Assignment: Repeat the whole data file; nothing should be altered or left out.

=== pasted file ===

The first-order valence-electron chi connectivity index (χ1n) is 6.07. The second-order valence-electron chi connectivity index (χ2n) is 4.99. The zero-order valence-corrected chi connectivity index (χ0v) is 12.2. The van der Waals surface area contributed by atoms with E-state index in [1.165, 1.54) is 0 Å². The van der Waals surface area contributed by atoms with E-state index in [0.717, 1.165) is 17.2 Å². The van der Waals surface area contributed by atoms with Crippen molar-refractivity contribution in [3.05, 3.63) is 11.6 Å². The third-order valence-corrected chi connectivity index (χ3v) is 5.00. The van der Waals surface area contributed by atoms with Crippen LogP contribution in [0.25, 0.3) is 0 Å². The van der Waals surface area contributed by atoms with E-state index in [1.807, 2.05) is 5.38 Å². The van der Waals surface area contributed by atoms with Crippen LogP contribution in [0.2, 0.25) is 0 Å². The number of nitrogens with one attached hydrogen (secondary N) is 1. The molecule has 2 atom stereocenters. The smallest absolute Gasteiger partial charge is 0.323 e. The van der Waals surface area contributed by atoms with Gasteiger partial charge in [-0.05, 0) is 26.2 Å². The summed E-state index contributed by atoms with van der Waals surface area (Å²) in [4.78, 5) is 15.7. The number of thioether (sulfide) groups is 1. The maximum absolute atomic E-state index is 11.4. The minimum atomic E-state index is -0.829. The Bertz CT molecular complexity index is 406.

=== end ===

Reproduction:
The first-order valence-electron chi connectivity index (χ1n) is 6.07. The second-order valence-electron chi connectivity index (χ2n) is 4.99. The zero-order valence-corrected chi connectivity index (χ0v) is 12.2. The van der Waals surface area contributed by atoms with E-state index in [1.165, 1.54) is 0 Å². The van der Waals surface area contributed by atoms with E-state index in [0.717, 1.165) is 17.2 Å². The van der Waals surface area contributed by atoms with Crippen molar-refractivity contribution in [3.05, 3.63) is 11.6 Å². The third-order valence-corrected chi connectivity index (χ3v) is 5.00. The van der Waals surface area contributed by atoms with Crippen LogP contribution in [0.25, 0.3) is 0 Å². The van der Waals surface area contributed by atoms with E-state index in [1.807, 2.05) is 5.38 Å². The van der Waals surface area contributed by atoms with Crippen LogP contribution in [0.2, 0.25) is 0 Å². The number of nitrogens with one attached hydrogen (secondary N) is 1. The molecule has 2 atom stereocenters. The smallest absolute Gasteiger partial charge is 0.323 e. The van der Waals surface area contributed by atoms with Gasteiger partial charge in [-0.05, 0) is 26.2 Å². The summed E-state index contributed by atoms with van der Waals surface area (Å²) in [4.78, 5) is 15.7. The number of thioether (sulfide) groups is 1. The maximum absolute atomic E-state index is 11.4. The minimum atomic E-state index is -0.829. The Bertz CT molecular complexity index is 406.